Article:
“The Spanish firm Grifols helped set off a kerfuffle last year when it, along with other firms, offered nearly double the going price for blood donations for a COVID-19 treatment trial,” the magazine reported.
“Brigham Young University in Idaho had to threaten some enterprising students with suspension to keep them from intentionally trying to contract COVID-19.
“The trial failed, however, and now the Barcelona-based firm is hoping to extract something far more valuable from the plasma of young volunteers: a set of microscopic molecules that could reverse the process of aging itself.”
Grifols closed a $146 million deal earlier this year to purchase Alkahest, a firm launched by Tony Wyss-Coray, a Stanford University neuroscientist, who, with Saul Villeda, disclosed in research papers published in 2011 and 2014 that blood from young mice could help restore functionality of the brains of aged mice.
The discovery then led to a new field of study called geroscience which “seeks to understand molecular and cellular mechanisms that make aging a major risk factor and driver of common chronic conditions and diseases of older adulthood,” the National Institutes of Health said.
Over the past six years, Alkahest has found more than 8,000 proteins in blood that show some potential in terms of slowing or reversing signs of aging.
“Its efforts and those of Grifols have resulted in at least six phase 2 trials completed or underway to treat a wide range of age-related diseases, including Alzheimer’s and Parkinson’s,” Newsweek reported.
You can already see where this is headed: The objective, of course, is to use the blood of the young to help unlock the secrets of aging so that the process can be arrested and even reversed. What’s more, Newsweek is blatant and open about the objective of these companies and their research.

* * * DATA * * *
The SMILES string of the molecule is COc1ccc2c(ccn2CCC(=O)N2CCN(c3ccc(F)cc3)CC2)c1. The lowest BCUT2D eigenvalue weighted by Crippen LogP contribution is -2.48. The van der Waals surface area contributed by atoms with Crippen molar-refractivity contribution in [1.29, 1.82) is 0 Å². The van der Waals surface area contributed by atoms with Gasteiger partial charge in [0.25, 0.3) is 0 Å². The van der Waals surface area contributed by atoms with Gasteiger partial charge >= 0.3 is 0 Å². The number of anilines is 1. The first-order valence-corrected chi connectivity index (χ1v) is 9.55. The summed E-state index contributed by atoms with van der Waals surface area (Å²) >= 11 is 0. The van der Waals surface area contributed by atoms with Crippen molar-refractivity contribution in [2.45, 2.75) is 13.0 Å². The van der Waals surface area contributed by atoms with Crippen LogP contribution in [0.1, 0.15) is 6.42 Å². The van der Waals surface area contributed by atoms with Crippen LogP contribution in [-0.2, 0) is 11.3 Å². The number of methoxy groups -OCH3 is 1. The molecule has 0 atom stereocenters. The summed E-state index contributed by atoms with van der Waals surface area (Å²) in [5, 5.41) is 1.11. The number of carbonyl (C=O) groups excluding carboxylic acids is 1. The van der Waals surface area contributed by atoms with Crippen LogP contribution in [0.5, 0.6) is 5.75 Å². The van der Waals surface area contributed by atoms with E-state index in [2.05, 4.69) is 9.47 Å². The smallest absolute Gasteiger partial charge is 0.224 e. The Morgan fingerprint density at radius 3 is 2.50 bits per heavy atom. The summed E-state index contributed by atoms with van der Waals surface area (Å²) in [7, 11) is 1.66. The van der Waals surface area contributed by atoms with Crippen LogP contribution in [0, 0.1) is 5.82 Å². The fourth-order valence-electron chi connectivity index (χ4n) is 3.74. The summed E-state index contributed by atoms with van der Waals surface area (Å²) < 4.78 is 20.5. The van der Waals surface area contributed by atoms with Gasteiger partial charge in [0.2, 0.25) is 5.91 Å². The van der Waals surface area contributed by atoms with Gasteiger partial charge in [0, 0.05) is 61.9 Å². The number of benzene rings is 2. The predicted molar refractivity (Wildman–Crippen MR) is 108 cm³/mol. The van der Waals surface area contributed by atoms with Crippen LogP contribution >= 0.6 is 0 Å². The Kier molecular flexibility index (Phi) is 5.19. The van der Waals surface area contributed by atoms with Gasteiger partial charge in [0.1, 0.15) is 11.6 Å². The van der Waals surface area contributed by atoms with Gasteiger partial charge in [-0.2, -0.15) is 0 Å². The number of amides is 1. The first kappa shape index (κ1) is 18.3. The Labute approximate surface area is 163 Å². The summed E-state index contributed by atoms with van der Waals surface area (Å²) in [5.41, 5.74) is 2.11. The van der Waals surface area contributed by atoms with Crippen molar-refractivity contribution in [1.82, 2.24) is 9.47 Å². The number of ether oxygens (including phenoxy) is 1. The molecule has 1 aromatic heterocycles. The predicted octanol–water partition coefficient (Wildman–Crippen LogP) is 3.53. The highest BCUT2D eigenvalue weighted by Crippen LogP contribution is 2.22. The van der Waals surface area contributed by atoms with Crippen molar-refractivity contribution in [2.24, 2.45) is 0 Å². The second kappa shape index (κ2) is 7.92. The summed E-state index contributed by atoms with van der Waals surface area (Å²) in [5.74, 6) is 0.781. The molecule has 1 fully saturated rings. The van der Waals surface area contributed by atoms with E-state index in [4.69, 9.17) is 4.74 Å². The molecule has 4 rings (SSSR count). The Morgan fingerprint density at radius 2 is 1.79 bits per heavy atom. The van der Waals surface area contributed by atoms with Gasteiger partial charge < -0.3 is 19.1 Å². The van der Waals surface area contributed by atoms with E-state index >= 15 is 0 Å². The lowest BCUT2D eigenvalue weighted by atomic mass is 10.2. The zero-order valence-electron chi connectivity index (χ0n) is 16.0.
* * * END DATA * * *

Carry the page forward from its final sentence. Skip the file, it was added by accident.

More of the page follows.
“Their goal is to hack the process of aging itself and, in the process, delay or stave off the onset of many of the diseases most associated with growing old,” the magazine reports.
And finally: Will this treatment only be available to those who are in power?
The answers to those questions and others are vital because, apparently, researchers are on the cusp of discoveries.
Previously, “people working on diseases did not think that aging was modifiable,” Felipe Sierra, a now-retired director of the Division of Aging Biology at the National Institute on Aging, told Newsweek.
“That is actually what many medical books say: The main risk factor for cardiovascular disease is aging, but we cannot change aging so let’s talk about cholesterol and obesity.
“For Alzheimer’s, aging is the main risk factor — but let’s talk about the buildup in the brain of beta-amyloid proteins. Now that is beginning to change.”
Before the COVID-19 pandemic, investors were putting up billions to fund these biotech firms. And now, the payoff is close.
“You have no idea how many people are interested to investing money in longevity,” Nir Barzilai, founding director of the Institute for Aging Research at Albert Einstein College of Medicine of Yeshiva University, as well as the founder of one of the biotech firms, told Newsweek.
“There are billions of dollars.”